of witnesses, and in view of the fact that the prosecutrix can make no statement, the evidence will be necessarily entirely of a medical character. But in such cases, even if all the signs of sexual intercourse were present, it would be impossible for the medical examiner to state whether the woman had or had not given her consent. Even on the supposition that the woman had been violated before death, it might be impossible to state positively whether the ravisher and the murderer were one and the same person. Indeed, a woman found dead and violated may have been murdered first and violated afterwards, and not necessarily by the same person, for, horrible as the thought may be, violation of the dead is less rare than might be supposed. Indeed, it was of such common occurrence in ancient times that classical writers refer to the necessity of undertakers
being watched to prevent them violating the bodies of women committed to their charge. In the case of very young girls found dead and violated, the probability is that the child had been ravished and then murdered, the ravisher hoping by that means to escape the consequences
of his crime.
It would hardly be supposed that a rape could or would be committed by a female upon a male. As a matter of fact, nevertheless, such cases have occurred.
Unnatural Crimes.—Though not germane to the subject of this section, crimes against nature, committed either with man or beast, unnatural crimes, sodomy, pæderastia, tribadism, bestiality, may as appropriately be considered in their medico-legal relations here as elsewhere. While of frequent occurrence in the East, such practices are rare in America, and are criminal and punishable by imprisonment for a term of years. In cases of sodomy both parties are held to be equally guilty, unless the person on whom the act was committed refused consent, or was a minor, an idiot, or feeble-minded. In recent cases laceration of the sphincter ani, bruises and fissures, and blood about the anus may be observed. Unless, however, the examination be made very soon after perpetration of the act, all traces will have disappeared. Characteristic appearances are presented by persons addicted to such practices. Among the most conspicuous may be mentioned a funnel-shaped condition of the anus, which is usually enlarged, smooth, and destitute of rugæ.1 Chancres and venereal warts are also not uncommonly present.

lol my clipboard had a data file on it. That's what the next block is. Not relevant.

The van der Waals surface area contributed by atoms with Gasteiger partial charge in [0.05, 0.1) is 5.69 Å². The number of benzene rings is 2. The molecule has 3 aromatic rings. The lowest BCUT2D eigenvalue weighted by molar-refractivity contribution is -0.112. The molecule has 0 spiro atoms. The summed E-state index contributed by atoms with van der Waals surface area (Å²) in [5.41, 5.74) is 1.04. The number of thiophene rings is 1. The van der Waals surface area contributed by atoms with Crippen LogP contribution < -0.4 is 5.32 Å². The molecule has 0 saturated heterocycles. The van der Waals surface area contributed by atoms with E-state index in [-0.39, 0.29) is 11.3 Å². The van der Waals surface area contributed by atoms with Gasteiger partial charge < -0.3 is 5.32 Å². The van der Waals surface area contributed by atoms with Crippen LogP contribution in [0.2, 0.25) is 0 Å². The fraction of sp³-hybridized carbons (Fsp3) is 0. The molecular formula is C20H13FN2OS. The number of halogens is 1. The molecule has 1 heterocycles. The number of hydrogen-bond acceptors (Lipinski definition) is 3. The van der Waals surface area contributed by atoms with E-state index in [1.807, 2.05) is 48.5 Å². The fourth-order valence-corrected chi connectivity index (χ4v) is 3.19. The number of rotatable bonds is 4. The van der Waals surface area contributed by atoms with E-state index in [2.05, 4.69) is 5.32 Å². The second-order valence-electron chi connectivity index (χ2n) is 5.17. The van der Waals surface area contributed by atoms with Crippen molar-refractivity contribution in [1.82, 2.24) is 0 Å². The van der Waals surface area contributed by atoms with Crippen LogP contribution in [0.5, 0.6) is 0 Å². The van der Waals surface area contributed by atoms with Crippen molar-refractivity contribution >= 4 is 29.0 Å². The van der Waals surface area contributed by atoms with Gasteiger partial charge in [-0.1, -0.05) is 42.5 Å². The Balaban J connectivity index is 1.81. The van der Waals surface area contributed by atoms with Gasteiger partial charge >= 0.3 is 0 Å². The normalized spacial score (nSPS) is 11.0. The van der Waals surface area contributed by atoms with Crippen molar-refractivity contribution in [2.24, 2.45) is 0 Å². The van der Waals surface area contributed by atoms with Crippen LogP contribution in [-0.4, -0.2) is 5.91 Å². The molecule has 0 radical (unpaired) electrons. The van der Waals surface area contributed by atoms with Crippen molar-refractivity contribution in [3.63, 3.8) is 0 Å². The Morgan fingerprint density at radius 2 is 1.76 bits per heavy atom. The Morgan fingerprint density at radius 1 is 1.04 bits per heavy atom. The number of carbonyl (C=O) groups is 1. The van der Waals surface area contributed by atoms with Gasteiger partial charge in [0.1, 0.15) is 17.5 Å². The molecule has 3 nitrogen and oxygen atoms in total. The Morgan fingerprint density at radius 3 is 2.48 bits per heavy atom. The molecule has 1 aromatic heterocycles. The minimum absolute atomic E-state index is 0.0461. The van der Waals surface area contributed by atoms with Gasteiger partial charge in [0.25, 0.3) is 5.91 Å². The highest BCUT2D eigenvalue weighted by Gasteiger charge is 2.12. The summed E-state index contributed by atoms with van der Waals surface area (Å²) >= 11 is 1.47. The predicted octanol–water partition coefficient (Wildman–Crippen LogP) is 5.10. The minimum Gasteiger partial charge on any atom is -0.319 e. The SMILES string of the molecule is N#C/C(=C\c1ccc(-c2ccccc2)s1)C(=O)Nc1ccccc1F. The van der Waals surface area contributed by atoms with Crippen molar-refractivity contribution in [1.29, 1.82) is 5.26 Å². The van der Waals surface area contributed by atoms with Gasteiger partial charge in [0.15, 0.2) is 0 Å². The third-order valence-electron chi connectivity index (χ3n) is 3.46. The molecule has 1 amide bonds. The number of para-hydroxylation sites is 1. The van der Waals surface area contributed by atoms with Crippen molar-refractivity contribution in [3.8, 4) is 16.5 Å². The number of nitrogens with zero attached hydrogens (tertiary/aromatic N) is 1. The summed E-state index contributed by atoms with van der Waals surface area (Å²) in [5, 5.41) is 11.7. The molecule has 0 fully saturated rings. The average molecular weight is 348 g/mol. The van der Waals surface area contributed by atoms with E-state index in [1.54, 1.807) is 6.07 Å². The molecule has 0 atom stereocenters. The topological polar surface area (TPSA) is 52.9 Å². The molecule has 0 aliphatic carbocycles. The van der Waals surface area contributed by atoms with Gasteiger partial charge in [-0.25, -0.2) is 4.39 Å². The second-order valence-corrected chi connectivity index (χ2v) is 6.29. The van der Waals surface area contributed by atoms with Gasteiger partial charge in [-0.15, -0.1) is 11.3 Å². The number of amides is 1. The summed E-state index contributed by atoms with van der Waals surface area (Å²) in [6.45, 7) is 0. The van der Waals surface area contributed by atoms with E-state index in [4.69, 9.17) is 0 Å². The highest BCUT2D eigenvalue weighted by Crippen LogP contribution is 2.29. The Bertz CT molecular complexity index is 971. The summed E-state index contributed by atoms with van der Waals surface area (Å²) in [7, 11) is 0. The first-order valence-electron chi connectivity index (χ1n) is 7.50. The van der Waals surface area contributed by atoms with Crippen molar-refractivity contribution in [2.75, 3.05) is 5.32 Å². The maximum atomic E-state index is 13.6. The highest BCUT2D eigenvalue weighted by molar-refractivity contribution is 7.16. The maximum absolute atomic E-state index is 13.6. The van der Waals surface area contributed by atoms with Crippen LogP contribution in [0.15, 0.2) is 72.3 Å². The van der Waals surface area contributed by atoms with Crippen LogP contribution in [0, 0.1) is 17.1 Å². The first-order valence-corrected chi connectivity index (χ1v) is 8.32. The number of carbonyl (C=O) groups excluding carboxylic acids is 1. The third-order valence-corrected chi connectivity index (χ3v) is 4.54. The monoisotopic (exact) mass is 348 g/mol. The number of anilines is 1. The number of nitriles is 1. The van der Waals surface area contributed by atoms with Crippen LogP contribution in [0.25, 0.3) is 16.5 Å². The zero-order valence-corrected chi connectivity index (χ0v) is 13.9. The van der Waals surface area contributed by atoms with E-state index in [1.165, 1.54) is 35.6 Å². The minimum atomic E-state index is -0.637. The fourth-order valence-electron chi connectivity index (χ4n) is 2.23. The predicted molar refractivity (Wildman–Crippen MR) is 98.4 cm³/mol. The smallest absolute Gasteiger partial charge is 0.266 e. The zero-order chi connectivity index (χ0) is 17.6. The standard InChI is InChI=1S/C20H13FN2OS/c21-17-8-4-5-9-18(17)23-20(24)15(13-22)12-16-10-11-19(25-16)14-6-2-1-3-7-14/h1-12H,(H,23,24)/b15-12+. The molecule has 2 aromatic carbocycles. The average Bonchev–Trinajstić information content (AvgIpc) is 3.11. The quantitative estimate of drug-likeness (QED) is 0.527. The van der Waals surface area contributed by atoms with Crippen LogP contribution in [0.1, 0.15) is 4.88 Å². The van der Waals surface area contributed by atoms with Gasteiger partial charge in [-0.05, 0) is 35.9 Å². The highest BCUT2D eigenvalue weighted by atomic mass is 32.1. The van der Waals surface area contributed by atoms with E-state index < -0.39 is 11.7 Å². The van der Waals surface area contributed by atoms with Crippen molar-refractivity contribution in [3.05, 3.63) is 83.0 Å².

1 "Multò magis frequentem tam nefandé coitûs usum significare poterit ipsius. Podicis constitutio, qui cùm ex Natura rugosus existat, ex hujus modi congressu laevis, ac planus efficitur, obliterantur enim rugæ illæ in ani curriculo existerites, ob assiduam membri attritionem " (Zacchias, Pauli: a, Quaestionum Medico-legalium, Lib. v., Tit. i., Quaest. i., p. 383; b, Lib. ii., Tit. ii., Quaest. ii., p. 288).